Sunday, October 2, 2016

Staff Review: Lafayette in the Somewhat United States by Sarah Vowell

Anyone who has read one of Sarah Vowell's books knows how funny she is. Laugh-out-loud funny at times. But when it comes to American history, she knows her stuff. Hers is a fresh take on what we all learned in school: the Puritans on the Mayflower, our past presidents, the Salem witch trials, the Civil War. Sometimes she goes farther afield: in one book, Unfamiliar Fishes, she explores the events leading up to the U.S. annexation of Hawaii. Vowell is snarky, irreverent, and a whole lot of fun. Always droll, never dull, often remarkably astute, she breathes new life into old stories.

In Lafayette in the Somewhat United States, her most recent book, she really shows off her chops. I can't imagine how much reading, research, and travel must have gone in to writing this book. Vowell seems at ease with all the major battles of the Revolutionary War, which went on for eight long years, and with all the key players, from military leaders like George Washington and Benedict Arnold to members of the Continental Congress. Her focus is on Marie-Joseph-Paul-Yves-Roch-Gilbert du Motier, better known as the Marquis de Lafayette, a 19-year-old French aristocrat who crossed the ocean in 1776 to take up the cause of American liberty. Swashbuckling and debonair, he became not only a highly capable general but a sort of surrogate son to Washington, who was crazy about him.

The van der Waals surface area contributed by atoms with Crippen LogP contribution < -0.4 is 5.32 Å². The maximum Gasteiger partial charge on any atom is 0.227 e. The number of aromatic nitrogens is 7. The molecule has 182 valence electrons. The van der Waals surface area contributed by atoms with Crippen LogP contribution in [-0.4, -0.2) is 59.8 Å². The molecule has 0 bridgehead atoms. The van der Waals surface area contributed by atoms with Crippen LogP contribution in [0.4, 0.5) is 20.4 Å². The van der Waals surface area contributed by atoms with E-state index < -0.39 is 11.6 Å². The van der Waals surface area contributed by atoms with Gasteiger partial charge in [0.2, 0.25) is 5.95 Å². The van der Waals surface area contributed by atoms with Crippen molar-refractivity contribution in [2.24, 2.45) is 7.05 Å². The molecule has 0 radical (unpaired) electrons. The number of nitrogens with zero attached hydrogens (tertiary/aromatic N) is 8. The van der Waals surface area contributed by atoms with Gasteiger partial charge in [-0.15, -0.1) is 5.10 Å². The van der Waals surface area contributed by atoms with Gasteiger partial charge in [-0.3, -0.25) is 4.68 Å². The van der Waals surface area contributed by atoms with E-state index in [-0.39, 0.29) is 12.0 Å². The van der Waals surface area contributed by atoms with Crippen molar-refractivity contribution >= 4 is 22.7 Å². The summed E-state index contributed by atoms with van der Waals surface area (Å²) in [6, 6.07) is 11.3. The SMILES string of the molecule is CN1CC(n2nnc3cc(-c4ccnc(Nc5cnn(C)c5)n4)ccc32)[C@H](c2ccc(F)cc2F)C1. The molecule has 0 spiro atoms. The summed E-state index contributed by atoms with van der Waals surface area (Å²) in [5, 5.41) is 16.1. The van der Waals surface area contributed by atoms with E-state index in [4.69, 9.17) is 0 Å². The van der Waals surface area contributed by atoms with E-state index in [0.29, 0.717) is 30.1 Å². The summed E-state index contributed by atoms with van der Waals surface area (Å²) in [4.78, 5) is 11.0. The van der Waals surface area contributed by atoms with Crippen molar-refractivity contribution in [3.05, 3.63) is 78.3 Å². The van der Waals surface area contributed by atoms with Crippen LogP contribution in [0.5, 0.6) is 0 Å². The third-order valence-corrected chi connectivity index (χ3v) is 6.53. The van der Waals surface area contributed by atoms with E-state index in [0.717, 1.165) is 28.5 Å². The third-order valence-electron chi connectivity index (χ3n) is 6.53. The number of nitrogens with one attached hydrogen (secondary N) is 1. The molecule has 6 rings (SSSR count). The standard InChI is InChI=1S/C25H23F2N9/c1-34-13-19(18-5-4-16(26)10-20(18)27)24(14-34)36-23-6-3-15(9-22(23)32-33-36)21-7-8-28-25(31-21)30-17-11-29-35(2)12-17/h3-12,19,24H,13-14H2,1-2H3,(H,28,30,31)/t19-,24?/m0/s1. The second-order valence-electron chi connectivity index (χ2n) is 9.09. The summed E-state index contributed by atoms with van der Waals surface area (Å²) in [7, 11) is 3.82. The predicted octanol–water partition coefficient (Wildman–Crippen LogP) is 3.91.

The book opens with Lafayette's return to the U.S. in 1824, at age 67, for a grand tour of all (by then) 24 states. Americans still adored him for his contributions to the cause of freedom and he was greeted by cheering crowds everywhere he went. By that time, he had not only survived the American Revolution (he was wounded at the Battle of Brandywine) but also emerged neck intact from "the Terror" -- the bloody chaos of the French Revolution, with its flames, pitchforks, and flashing guillotine. Vowell then turns back in time to the trajectory of the American Revolution, interspersing her own clever assessment of historical events with anecdotes about people she meets and sites she visits while conducting her extensive research.

She is so amiable in her snarkiness that I always finish her books wishing I could hang out with her. I also laugh and learn a lot along the way. By the close of this one, I understood for the very first time just how much the French helped us win the War of Independence (something we might have done well to remember during the Freedom-fries fiasco of 2003) and I had a much better appreciation of the reason so many American cities, towns, counties, hills, rivers, bridges, parks, schools, boats, and buildings were named in honor of Gilbert du Motier, the Marquis de Lafayette.

Cautionary Note: I better add a note about the audio version. When you hear Vowell for the first time (she narrates her own books), you may well be a bit turned off, especially if you're just coming off a super-fine audiobook narrator. For all that Vowell's such a big radio personality and has done so much voice and acting work, her high-pitched, lispy, little-kid voice can be dismaying, but I promise if you power through the first chapter or two, you'll cease to notice. It won't bother you at all. You may even come to find it endearing.

~Ann, Adult Services 

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